Oakland's Oaksterdam University was taken over by federal officials Monday.
Officers wearing U.S. Marshals, IRS and DEA jackets swarmed the Oakland medical marijuana facility on Broadway before 8 a.m. Investigators put yellow crime tape around the entire building.
The nearby Oaksterdam Museum was also being blocked off, according to NBC Bay Area's Christie Smith, as was the Oaksterdam gift shop and the Oakland Cannabis Buyers Cooperative.
In all, at least four locations were sealed off by the feds.
The man at the center of the raid was Oaksterdam founder Richard Lee (pictured right at a pro-cannabis rally in San Francisco on Tuesday).
Federal agents also raided Lee's home and briefly detained him during their search Monday, but they did not arrest him, said Dale Sky Jones, Oaksterdam's executive chancellor. "Clearly, they're trying to knock down one of the leaders in the cannabis reform movement,'' Jones said.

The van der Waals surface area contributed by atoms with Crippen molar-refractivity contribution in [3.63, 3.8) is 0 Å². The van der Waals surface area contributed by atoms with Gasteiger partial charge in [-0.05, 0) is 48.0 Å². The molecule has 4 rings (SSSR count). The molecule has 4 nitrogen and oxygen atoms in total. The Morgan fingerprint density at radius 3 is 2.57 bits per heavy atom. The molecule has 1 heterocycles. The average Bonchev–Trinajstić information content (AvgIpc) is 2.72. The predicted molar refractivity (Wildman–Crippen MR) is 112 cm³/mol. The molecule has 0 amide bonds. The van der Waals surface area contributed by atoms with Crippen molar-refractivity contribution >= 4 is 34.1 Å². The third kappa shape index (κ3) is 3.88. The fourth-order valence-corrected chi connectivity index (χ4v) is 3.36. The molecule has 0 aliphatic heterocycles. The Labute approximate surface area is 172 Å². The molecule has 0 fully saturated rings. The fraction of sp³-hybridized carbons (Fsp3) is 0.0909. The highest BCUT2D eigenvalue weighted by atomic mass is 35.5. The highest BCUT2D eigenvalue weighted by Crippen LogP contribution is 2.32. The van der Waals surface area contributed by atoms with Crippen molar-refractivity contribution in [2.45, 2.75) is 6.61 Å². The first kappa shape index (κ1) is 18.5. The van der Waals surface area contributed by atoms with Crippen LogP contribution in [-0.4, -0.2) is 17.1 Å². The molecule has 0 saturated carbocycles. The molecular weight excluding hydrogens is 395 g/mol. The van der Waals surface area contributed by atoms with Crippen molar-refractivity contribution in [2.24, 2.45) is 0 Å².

No other arrests were reported, and it was unclear if the raid was prompted by a civil or criminal complaint. Jack Gillund, a spokesman for the U.S. attorney's office, also declined comment to the Associated Press.
Just after 9 a.m. agents brought out burlap bags, some of them overflowing with pot, to a waiting white container truck.
Oaksterdam is considered by many as the heart of California's pot legalization movement.
Officials on the scene were not commenting on their purpose other than to say that it was part of "an ongoing investigation." Internal Revenue Service spokeswoman Arlette Lee said that the investigation was under seal in a Northern District Court.
Oaksterdam is a cannabis college that has been in business since 2007.
It was founded by Richard Lee, who was the main backer of the California ballot measure defeated in 2010 that would have legalized marijuana in the state for recreational use.
The Oaksterdam website says it "provides students with the highest quality training for the cannabis industry. Our faculty is comprised of the most recognized names in the California cannabis legalization movement."
The raid was the latest move by the federal government to crack down on California's thriving medical marijuana industry. Federal prosecutors across the state joined late last year to shut down dozens of dispensaries by threatening to seize landlords' property if they did not evict marijuana retailers.
Below is a special CNBC report on Oaksterdam.